Rock climbing popular at Joshua Tree
TWENTYNINE PALMS, Calif. — Joshua Tree National Park is known around the world for the rock climbing opportunities.
With more than 400 climbing formations and 8,000 climbing routes, the park attracts thousands of climbers each year.
“Casual climbers could spend 30 years in here climbing,” said Joe Zarki, Joshua Tree’s chief of Interpretation.
|Click on the video at right to view an audio slideshow about rock climbing safety at Joshua Tree National Park photographed and prepared by writer Stephanie Beyl.|
There are not too many restrictions either, with no age limits and no permit required to climb.
“Climbing kind of exploded here as an activity in the late 70s and early 80s. It took off and kind of took park management by surprise. We were not really geared up to manage a major recreational activity like that,” admitted Zarki.
Now, there are thousands of rock climbers. Hidden Valley is the most popular rock climbing region in the park, making it the first campground to fill with visitors. There are also known bolted rock climbing routes in Indie Cove, conveniently located near a campground.
“You are not suppose to climb in somebody’s camp site without their permission, so there is sort of an informal general courtesy rule along those lines,” said Zarki.
There is no need for a permit to climb or scramble on rocks, but there are some regulations regarding anchors. Climbers do not need to have a permit to replace existing anchors in wilderness and non-wilderness areas, but there are regulations when inserting new anchors.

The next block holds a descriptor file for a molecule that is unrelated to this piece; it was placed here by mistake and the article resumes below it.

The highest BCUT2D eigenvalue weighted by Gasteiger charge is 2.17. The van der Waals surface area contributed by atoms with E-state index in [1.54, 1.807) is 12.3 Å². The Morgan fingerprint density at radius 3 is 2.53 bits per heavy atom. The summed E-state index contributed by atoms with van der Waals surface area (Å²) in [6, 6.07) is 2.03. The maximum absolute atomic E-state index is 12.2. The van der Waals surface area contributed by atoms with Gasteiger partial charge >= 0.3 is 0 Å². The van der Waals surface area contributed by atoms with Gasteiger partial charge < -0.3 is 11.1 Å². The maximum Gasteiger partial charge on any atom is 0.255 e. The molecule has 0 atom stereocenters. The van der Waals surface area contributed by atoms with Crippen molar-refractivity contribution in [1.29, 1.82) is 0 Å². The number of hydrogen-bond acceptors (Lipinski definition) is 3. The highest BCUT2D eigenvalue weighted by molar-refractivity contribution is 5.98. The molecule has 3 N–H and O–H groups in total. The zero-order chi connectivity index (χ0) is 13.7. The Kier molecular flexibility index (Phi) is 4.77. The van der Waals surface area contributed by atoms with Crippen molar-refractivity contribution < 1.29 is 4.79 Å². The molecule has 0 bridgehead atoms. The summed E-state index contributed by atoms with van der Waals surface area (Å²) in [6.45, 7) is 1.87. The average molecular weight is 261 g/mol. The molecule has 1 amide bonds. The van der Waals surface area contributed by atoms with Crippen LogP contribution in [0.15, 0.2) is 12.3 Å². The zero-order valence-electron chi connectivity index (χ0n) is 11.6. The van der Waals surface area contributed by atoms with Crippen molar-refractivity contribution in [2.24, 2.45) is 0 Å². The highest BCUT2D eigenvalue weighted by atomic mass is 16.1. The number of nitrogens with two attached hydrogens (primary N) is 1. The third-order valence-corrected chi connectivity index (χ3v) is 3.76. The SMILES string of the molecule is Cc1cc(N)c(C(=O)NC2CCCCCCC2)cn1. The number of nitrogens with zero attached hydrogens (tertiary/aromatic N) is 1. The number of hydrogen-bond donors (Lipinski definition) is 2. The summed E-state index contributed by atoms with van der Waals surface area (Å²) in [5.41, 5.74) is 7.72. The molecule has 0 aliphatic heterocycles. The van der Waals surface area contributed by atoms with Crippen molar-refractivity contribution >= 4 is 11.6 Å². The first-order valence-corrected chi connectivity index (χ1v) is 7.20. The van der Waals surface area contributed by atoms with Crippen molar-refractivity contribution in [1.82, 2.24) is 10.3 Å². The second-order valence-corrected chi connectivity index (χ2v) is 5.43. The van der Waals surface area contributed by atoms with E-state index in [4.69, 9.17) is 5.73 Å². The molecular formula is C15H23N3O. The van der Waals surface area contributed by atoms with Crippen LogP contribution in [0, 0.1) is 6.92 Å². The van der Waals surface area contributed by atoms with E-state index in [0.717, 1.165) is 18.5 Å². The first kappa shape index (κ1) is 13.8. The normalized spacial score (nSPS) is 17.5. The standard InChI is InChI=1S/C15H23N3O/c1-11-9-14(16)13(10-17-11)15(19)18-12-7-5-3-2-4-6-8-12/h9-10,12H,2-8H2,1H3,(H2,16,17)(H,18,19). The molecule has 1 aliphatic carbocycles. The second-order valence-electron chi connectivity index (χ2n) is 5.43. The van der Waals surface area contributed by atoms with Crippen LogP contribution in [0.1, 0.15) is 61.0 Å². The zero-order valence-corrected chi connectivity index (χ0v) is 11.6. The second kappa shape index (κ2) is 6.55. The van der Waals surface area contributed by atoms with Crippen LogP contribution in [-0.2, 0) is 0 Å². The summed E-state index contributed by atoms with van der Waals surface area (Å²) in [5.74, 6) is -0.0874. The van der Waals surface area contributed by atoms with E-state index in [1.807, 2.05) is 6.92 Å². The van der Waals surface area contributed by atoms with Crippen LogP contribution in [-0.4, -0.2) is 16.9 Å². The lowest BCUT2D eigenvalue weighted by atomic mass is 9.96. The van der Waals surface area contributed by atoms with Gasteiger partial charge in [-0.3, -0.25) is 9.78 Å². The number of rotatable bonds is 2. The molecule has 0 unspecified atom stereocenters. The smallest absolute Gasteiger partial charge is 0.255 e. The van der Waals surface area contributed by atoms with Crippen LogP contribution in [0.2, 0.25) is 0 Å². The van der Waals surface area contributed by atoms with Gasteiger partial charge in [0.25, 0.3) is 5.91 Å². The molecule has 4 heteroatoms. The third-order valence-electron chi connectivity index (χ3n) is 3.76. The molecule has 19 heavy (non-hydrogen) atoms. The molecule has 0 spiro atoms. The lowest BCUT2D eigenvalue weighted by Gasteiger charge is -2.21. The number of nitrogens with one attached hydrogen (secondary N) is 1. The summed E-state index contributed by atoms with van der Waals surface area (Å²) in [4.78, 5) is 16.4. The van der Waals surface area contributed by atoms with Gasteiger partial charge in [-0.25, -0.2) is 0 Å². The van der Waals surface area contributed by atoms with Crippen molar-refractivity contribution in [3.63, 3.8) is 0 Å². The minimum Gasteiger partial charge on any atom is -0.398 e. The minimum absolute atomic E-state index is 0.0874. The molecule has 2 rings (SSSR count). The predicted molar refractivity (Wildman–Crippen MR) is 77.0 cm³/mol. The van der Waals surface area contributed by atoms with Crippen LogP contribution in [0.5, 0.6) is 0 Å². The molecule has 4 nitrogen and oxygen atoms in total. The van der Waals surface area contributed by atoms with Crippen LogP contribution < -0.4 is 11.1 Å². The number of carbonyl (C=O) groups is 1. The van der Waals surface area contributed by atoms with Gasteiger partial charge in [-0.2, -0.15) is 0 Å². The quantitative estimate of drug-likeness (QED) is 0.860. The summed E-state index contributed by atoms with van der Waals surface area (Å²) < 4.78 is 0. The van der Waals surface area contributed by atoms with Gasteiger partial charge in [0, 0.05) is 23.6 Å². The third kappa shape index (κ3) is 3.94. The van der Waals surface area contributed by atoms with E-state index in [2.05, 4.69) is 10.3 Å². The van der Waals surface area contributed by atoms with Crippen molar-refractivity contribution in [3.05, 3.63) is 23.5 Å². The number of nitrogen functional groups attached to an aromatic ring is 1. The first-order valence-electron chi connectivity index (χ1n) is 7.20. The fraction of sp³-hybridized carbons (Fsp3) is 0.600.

A permit is required if placing new anchors in wilderness areas. Joshua Tree is trying to discourage the placement of new bolted routes, especially in wilderness space, because it can cause damage to the rocks.
“There are, if you are hiking in wilderness, party size limits as well. Groups cannot be any larger than 12. If you are going to be climbing in wilderness you should be in a fairly small group. Most groups have two to four climbers,” Zarki explained.
|Hidden Valley is a prime location for rock climbers with many different rock formations providing climbing opportunities at various levels of difficulty (Photos by Stephanie Beyl).|
Climbing is not heavily regulated because there is not a huge staff of faculty rangers to check up on climbers. Zarki said there is “kind of an honors system” with visitors to respect the park.
However, if climbers are in need of assistance, there are rangers to help. The most common service is for a climber who has fallen and requires medical attention.
While rock climbing can be dangerous for the climber, climbing also puts the environment in danger. With thousands of climbers each year, there is risk for damaging the rocks.
Some rocks have pictographs and are considered cultural remains, which can be damaged by climbers due to chalk. Climbers occasionally use chalk on their hands for protection. The chalk is damaging to pictographs and rock paintings, making them difficult to restore.
Furthermore, there is wildlife to consider because climbers can disturb nesting. Nesting activities for birds, particularly raptors, is prominent during certain times of year.
According to Zarki, nesting is a huge concern for Joshua Tree because there are not many raptors left.
“In more recent years, we have taken a survey about where we have nesting raptors. When we know there is an active raptor nest in the climbing area we will close that climbing area during the nesting season.”
Joshua Tree has formed partnerships with climbing advocacy groups in an effort to be more proactive at managing preservation. Two advocacy groups are The Access Fund and Friends of Joshua Tree.